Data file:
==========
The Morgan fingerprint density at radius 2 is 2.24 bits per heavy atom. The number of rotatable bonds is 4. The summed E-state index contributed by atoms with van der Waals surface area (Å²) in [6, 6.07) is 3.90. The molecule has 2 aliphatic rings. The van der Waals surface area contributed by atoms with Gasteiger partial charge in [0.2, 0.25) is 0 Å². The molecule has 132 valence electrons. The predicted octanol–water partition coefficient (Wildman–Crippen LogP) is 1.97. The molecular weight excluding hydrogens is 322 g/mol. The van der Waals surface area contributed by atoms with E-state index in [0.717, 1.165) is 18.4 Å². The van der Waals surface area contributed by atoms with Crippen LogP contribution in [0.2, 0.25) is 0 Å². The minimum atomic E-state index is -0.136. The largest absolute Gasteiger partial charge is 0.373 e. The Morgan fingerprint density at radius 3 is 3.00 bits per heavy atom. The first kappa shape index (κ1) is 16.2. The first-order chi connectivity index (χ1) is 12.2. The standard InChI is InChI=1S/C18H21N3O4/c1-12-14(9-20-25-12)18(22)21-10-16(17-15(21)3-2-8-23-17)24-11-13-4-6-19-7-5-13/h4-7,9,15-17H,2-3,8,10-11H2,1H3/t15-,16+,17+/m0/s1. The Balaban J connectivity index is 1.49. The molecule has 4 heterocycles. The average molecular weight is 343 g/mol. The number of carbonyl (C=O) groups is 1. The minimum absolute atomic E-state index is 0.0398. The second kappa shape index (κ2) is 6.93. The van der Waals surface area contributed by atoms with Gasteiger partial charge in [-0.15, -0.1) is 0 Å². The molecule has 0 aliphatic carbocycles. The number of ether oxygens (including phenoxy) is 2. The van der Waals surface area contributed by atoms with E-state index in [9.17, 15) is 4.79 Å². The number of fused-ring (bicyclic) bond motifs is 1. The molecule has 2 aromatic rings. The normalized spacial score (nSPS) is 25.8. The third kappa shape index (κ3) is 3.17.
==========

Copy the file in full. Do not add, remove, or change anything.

The Morgan fingerprint density at radius 2 is 2.24 bits per heavy atom. The number of rotatable bonds is 4. The summed E-state index contributed by atoms with van der Waals surface area (Å²) in [6, 6.07) is 3.90. The molecule has 2 aliphatic rings. The van der Waals surface area contributed by atoms with Gasteiger partial charge in [0.2, 0.25) is 0 Å². The molecule has 132 valence electrons. The predicted octanol–water partition coefficient (Wildman–Crippen LogP) is 1.97. The molecular weight excluding hydrogens is 322 g/mol. The van der Waals surface area contributed by atoms with E-state index in [0.717, 1.165) is 18.4 Å². The van der Waals surface area contributed by atoms with Crippen LogP contribution in [0.2, 0.25) is 0 Å². The minimum atomic E-state index is -0.136. The largest absolute Gasteiger partial charge is 0.373 e. The Morgan fingerprint density at radius 3 is 3.00 bits per heavy atom. The first kappa shape index (κ1) is 16.2. The first-order chi connectivity index (χ1) is 12.2. The standard InChI is InChI=1S/C18H21N3O4/c1-12-14(9-20-25-12)18(22)21-10-16(17-15(21)3-2-8-23-17)24-11-13-4-6-19-7-5-13/h4-7,9,15-17H,2-3,8,10-11H2,1H3/t15-,16+,17+/m0/s1. The Balaban J connectivity index is 1.49. The molecule has 4 heterocycles. The average molecular weight is 343 g/mol. The number of carbonyl (C=O) groups is 1. The minimum absolute atomic E-state index is 0.0398. The second kappa shape index (κ2) is 6.93. The van der Waals surface area contributed by atoms with Gasteiger partial charge in [-0.15, -0.1) is 0 Å². The molecule has 0 aliphatic carbocycles. The number of ether oxygens (including phenoxy) is 2. The van der Waals surface area contributed by atoms with E-state index in [9.17, 15) is 4.79 Å². The number of fused-ring (bicyclic) bond motifs is 1. The molecule has 2 aromatic rings. The normalized spacial score (nSPS) is 25.8. The third kappa shape index (κ3) is 3.17.